Since the introduction of antispam legislation in Australia in April this year, the spread of unsolicited junk e-mail has increased and continues to rise.
Last month spam and virus levels jumped a whopping 10 per cent proving antispam legislation introduced on April 11 has been ineffective. Both vendors and users alike were optimistic new laws would have some impact, but now admit their initial expectations were a too high.
David Banes, Messagelabs Ltd.’s Asia Pacific technical director, said the company has scanned more than 50 million business e-mails a day throughout the month of June and found more than 86 per cent, or one in every 1.16 e-mails, contained spam. Banes said a further 9.3 per cent, or one in every 10.7, e-mails had viruses, trojans and other forms of malware.
“Since antispam legislation came into effect in Australia, the U.S. and U.K., we have seen spam levels dip slightly then resume their steady upward trend; this suggests spammers are finding ways to nullify the legislation,” Banes said. “Legislation certainly isn’t as effective as we hoped. In NSW you can get 10 years for writing a virus, but in the big picture how much does that really help the global virus problem?”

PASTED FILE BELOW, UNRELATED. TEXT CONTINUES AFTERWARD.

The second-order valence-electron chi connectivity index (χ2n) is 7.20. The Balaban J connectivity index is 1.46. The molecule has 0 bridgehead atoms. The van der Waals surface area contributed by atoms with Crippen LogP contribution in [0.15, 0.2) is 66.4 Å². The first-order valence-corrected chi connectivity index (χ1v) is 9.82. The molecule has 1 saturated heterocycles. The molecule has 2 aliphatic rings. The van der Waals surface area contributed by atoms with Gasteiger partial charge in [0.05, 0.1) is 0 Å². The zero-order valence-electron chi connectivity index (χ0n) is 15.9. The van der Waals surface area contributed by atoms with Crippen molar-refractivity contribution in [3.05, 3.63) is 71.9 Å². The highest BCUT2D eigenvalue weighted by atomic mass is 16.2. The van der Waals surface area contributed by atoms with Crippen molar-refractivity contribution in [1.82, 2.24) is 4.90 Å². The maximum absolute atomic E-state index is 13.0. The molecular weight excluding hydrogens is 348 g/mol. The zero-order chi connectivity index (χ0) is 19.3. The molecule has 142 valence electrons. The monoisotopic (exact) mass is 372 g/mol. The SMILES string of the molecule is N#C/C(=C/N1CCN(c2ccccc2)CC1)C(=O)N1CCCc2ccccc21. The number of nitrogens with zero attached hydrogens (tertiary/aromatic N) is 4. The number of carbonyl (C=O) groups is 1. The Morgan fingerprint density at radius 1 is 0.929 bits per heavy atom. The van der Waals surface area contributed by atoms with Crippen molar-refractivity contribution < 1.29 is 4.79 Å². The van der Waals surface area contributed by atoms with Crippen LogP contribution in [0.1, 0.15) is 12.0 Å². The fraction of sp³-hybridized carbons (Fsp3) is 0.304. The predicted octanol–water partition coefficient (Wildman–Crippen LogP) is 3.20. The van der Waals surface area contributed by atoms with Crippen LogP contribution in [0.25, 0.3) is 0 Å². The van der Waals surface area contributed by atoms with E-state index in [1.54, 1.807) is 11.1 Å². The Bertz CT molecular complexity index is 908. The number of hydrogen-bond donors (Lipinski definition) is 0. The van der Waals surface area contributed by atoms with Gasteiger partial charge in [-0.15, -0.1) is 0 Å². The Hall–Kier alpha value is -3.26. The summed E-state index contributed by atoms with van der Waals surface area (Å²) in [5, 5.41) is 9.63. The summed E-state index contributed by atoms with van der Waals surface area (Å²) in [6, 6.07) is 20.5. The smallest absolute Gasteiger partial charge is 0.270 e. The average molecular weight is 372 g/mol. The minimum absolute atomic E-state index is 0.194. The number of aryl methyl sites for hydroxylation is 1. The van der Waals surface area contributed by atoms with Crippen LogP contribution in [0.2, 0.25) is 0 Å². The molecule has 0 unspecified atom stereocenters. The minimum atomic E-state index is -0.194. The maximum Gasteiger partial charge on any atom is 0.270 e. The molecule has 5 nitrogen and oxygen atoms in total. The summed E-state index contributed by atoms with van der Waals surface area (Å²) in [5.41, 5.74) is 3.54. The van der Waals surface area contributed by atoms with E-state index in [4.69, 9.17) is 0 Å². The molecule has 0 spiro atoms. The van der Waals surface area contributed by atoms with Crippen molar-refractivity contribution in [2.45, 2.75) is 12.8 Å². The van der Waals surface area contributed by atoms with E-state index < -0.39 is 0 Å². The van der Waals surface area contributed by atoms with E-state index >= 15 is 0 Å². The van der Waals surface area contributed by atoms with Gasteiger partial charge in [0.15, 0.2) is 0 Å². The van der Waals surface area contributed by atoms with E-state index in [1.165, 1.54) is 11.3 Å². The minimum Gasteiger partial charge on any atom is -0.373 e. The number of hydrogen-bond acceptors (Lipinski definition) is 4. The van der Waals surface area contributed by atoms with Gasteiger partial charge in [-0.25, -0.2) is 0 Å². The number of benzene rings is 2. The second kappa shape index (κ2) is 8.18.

Technology has proven to be more effective than laws with IDC last week releasing a whitepaper which shows businesses without antispam solutions end up financially battered and bruised.
Sponsored by the provider of MIMEsweeper products, Clearswift, the paper provides tips on how to assess antispam technology and tactics to fight the war against bulging inboxes.
According to IDC, e-mail users in organizations without antispam solutions lose an average 10 minutes each day due to spam. This translates to US$4.1 million in lost productivity each year for firms with 5,000 e-mail users.
The vendor also povides a calculator to help IT managers at medium to large organizations determine the cost of spam.
In the U.S., nearly 70 per cent of organizations had implemented an antispam solution in 2003 and 20 per cent more expect to have one in place in 2004.
IDC analyst Brian Burke said the whitepaper gives IT staff a base of information to work from when defining the costs of unwanted content. Burke said antispam solutions, on average, reduce the amount of time spent by users on e-mail spam by as much as 50 per cent.
IT should take a multifaceted approach to the problem, he said, incorporating antispam solutions with antivirus and authentication tools.